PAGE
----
“Unfortunately, some African airlines, which are IATA members and on the IOSA registry, are on the banned list as a result of oversight concerns in their home states,” says Chris Zweigenthal, Chief Executive, Airlines Association of Southern Africa. “This not only discourages customers from flying on these airlines, but I believe it also has the consequence of some customers choosing non-African airlines over African airlines even if they operate the same route and that airline is not on the banned list.
“The irony is that EU airlines are permitted to operate to states whose airlines have been banned,” he adds. “I believe a more proactive approach with the direct involvement of ICAO and the EU assisting African states to address issues of concern without the negative approach of banning the airline would be more constructive.”
IATA has noted that trying to get Europe to revise the banned list has not worked. The overall safety improvements that can be expected from a commitment to mandate IOSA registration for all carriers would be a very strong argument for Europe to rethink its position, however.
IATA is collaborating with ICAO and AFRAA with a focus on building skills and preparing Africa for IOSA. Last year, regulators from 40 African states attended IOSA awareness workshops. IATA has also announced sponsored in-house IOSA training for 10 African airlines.
Competition home and away
The significance of the EU banned list can be seen through another major challenge in African aviation; competition from airlines based in other regions.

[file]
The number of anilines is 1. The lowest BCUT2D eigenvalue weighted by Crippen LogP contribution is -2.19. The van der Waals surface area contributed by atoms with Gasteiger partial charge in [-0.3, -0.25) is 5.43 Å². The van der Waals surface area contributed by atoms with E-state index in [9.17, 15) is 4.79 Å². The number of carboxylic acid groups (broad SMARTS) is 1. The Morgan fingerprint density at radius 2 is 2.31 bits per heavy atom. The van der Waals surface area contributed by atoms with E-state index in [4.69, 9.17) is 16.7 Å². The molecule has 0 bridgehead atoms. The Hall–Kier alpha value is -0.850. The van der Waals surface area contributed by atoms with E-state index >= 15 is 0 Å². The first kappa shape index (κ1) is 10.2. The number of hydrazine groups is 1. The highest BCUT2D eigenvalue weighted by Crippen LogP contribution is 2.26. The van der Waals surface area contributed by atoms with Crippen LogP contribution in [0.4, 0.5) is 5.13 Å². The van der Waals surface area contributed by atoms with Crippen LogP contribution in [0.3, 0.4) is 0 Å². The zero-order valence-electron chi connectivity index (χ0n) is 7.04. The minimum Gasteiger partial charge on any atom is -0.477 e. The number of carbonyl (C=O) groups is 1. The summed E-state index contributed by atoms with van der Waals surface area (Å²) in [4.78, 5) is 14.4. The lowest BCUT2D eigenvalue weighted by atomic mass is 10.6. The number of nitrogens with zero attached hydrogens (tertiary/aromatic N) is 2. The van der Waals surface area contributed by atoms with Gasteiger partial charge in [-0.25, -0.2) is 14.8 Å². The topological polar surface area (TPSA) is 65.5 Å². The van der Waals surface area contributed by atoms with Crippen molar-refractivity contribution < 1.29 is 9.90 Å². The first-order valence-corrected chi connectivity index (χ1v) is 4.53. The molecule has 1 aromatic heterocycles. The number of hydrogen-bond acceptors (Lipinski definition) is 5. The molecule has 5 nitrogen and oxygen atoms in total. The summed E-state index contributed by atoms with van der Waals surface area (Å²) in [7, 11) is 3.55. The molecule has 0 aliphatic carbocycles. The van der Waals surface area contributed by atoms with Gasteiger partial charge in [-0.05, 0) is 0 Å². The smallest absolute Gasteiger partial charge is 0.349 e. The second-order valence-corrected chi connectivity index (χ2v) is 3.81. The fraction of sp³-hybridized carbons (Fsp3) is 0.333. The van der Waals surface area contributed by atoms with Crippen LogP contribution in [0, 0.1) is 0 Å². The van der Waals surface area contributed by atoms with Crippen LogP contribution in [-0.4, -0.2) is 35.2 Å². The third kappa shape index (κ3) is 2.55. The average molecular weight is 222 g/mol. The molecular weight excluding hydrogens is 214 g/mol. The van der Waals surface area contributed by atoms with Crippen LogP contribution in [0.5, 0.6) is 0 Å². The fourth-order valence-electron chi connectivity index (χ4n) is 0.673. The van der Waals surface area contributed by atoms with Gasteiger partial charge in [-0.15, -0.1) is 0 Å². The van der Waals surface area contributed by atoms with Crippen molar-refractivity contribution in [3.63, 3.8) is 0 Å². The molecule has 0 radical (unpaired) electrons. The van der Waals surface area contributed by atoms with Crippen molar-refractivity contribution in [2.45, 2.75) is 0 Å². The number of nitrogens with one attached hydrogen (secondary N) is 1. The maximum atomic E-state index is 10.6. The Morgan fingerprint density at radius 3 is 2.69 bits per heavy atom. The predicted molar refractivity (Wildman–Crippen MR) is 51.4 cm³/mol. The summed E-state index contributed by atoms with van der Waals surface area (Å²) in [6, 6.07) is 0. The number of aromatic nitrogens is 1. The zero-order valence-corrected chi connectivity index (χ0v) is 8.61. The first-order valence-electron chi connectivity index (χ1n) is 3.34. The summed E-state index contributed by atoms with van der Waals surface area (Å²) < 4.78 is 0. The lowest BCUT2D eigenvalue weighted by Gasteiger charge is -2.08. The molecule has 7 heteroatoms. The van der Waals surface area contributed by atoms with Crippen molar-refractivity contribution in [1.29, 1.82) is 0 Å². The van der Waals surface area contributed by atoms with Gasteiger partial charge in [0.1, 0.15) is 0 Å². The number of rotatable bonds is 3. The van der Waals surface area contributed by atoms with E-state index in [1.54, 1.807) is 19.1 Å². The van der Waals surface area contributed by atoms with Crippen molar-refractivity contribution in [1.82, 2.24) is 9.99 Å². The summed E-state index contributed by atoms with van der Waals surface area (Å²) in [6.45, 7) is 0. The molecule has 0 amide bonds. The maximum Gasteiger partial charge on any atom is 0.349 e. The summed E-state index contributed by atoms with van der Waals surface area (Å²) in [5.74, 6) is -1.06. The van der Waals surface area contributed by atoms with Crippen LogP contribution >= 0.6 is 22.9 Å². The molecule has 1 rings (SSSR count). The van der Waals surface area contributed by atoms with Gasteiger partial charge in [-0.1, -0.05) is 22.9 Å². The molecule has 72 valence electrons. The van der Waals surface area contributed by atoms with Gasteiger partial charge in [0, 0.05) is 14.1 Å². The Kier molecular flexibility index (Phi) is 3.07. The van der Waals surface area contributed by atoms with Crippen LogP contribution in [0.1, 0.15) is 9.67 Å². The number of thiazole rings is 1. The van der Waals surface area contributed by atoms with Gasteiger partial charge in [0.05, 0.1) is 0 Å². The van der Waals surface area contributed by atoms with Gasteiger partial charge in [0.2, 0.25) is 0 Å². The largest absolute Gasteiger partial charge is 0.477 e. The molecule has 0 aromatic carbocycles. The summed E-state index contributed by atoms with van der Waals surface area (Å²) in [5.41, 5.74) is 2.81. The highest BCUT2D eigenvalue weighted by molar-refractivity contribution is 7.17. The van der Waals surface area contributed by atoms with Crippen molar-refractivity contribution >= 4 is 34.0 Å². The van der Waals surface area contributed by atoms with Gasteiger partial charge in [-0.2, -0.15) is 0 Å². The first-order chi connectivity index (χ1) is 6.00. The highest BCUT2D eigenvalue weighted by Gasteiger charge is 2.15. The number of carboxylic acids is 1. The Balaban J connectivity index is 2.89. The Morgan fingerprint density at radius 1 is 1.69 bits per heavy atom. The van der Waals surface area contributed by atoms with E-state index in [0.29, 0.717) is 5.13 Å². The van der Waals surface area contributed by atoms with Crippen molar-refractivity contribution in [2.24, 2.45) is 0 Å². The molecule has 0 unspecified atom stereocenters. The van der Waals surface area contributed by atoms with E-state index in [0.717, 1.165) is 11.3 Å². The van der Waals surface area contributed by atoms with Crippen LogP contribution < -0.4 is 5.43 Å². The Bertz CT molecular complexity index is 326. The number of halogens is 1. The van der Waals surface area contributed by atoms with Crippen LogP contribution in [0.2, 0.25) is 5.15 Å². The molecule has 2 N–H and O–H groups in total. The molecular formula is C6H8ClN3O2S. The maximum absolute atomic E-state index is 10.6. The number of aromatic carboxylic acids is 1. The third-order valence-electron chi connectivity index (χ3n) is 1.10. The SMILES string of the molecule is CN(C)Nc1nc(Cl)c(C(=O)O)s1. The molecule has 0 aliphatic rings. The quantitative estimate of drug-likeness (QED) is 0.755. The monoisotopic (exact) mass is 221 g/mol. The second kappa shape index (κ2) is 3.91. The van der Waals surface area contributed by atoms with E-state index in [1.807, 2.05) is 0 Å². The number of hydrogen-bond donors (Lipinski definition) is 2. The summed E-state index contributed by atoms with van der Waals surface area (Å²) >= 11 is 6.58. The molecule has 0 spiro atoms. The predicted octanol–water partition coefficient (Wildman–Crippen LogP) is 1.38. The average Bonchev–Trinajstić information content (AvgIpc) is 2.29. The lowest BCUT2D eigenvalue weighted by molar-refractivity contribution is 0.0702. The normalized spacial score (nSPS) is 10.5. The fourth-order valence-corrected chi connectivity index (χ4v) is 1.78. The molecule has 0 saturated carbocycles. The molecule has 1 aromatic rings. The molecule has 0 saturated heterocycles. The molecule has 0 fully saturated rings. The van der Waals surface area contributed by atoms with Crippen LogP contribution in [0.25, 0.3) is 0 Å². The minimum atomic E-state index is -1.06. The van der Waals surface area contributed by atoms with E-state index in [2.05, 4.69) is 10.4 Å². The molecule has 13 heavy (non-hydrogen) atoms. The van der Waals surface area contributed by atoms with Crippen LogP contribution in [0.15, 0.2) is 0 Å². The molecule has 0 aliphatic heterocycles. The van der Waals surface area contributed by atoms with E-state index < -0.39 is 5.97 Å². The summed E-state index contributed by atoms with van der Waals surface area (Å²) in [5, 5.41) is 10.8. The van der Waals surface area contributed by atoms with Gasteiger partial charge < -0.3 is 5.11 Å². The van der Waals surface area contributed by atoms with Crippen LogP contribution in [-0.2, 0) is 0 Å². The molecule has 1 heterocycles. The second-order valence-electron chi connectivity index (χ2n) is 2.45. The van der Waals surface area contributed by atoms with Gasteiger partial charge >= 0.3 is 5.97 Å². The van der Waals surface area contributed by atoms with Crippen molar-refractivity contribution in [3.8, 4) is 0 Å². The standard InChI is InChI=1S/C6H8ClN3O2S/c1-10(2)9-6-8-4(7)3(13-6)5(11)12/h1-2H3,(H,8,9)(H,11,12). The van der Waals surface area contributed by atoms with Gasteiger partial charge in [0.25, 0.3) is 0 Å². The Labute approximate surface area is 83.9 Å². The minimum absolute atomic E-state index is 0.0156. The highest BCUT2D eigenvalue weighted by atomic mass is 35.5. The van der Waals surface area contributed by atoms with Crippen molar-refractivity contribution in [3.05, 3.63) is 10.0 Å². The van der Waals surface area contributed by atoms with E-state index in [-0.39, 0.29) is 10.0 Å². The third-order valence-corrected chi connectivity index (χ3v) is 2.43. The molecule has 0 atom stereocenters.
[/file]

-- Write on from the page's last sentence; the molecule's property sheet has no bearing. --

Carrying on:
Many African carriers cannot market as aggressively as better capitalized foreign competitors with more market clout and so shy away from intercontinental operations. There are only a handful of intercontinental carriers in Africa. Non-African airlines account for around 80% of the intercontinental market share to and from Africa according to AFRAA. With safety issues perceived to be continent-wide, this trend will continue.
The problem is exacerbated by the lack of liberalization within Africa, which is keeping African carriers isolated and unable to develop networks in support of the continent’s economies. The Yamoussoukro Decision—the intended liberalization project for Africa—remains largely a theoretical construct. Some countries, such as Ethiopia, have ratified Yamoussoukro and Ethiopian Airlines is working with African partners. But this is the exception and not the rule.
Many governments, fearing dominance from other African carriers, deny these carriers market access, while granting limited rights to non-African airlines. It is easier to give rights to an airline that won’t compete on heavy intra-Africa routes. AFRAA estimates around 17 non-African airlines have Fifth Freedom Rights within Africa compared with 11 African carriers.